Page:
Visitation Cut at Etowah Co. Detention Center, Negro League Museum Opening

Aug 28, 2015

Etowah County Detention Center, Gadsden, Ala.

Immigrant detainees at the Etowah County Detention Center are at the center of a civil rights complaint over abuse and visitation rights.

U.S. Immigration and Customs Enforcement holds an average of 300 foreign detainees in Etowah County awaiting deportation. The advocacy group Community Initiatives for Visiting Immigrants in Confinement says there's evidence of widespread abuse at Etowah. They filed a formal complaint earlier this month.

Christina Mansfield is a co-founder of CIVIC. She says she heard reports of abuse on her first visit to the facility in 2013.

“A particular group of men were taken and were coerced into signing papers that would facilitate their deportation. At least one man was assaulted by ICE officers in an attempt to force him to sign those travel documents.”

Now the visits have been suspended. Both CIVIC and the Southern Poverty Law Center say it’s retaliation, and are demanding that the Etowah County Detention Center restore their visitation.

A museum in Birmingham honoring black baseball players who formed their own league during segregation is opening today.

Mayoral spokeswoman April Odom says the Negro Southern League Museum will open to the public this afternoon at 4. The museum is a tribute to the Birmingham Black Barons and other players in the league.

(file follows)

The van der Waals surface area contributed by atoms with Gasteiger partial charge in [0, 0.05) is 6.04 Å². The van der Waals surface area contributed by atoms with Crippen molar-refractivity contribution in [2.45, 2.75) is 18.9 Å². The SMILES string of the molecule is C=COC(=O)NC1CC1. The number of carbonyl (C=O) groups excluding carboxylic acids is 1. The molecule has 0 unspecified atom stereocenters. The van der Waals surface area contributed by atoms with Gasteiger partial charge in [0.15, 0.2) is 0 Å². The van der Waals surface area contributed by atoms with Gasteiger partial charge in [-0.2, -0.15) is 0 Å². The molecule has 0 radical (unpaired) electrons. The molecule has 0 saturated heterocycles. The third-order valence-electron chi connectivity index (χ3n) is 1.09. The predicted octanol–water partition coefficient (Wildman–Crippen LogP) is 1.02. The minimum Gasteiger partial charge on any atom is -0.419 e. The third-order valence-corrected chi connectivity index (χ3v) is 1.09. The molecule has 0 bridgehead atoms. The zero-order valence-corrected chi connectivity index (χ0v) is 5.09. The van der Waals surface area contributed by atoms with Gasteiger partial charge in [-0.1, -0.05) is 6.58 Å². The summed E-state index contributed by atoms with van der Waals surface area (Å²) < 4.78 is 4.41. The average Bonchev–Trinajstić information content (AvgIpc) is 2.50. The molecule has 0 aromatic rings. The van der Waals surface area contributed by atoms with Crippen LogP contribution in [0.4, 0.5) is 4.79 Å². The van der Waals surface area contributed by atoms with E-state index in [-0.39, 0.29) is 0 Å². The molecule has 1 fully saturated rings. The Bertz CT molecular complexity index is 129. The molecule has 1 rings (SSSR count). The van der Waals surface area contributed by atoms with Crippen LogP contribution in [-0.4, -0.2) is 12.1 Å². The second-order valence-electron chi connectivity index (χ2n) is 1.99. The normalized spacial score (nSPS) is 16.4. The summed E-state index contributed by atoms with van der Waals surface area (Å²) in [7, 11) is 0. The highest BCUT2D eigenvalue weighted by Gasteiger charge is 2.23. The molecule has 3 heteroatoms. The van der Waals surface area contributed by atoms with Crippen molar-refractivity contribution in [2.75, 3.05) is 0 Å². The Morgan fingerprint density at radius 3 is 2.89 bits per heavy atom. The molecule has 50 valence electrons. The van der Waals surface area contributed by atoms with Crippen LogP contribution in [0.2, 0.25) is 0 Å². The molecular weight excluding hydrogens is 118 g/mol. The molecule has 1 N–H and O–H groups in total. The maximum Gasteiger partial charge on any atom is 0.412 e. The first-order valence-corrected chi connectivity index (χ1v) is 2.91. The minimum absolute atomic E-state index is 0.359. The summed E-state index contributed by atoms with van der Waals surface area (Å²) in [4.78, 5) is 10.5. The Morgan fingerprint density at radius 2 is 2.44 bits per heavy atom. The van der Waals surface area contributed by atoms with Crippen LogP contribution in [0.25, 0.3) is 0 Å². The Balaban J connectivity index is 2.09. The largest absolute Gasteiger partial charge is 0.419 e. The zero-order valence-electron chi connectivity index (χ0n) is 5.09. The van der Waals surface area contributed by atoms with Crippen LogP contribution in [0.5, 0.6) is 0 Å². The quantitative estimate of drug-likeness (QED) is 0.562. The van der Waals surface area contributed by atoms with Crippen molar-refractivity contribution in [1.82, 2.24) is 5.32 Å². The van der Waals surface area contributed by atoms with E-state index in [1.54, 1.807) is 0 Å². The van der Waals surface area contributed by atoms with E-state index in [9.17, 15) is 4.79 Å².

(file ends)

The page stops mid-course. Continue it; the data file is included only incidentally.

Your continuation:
Birmingham Barons officials say the Black Barons became members of the Negro Southern League in 1920 and played its last game in 1963. The team won three pennants in the 1940s. Its roster included baseball legends like Satchel Paige and Willie Mays.

Odom says the museum will be open to the public Monday through Friday from 11 AM to 7 PM and noon to 5 PM on Saturdays and Sundays.

Birmingham’s Sidewalk Film Festival is getting underway with a movie you can sink your teeth into.

The Alabama Department of Tourism teamed up with film maker Norton Dill to produce the documentary Q—Alabama Barbecue Legends. The hour-long film focuses on family run barbecue restaurants handed down from father to son.

Brian Jones is with the state Tourism Department. He says the inspiration for the film was the rules for Alabama’s BBQ Hall of Fame.

“They had to be open for at least 50 years. And, you know, we’d thought we’d have a handful—it turns out that we have 29 barbecue restaurants in Alabama that have been open for at least 50 years.”

Alabama boasts having the most barbeque restaurants per capita than any state in the nation. The documentary Q—Alabama Barbecue Legends will be shown tomorrow afternoon at 4:30 at the Carver Theater in Birmingham.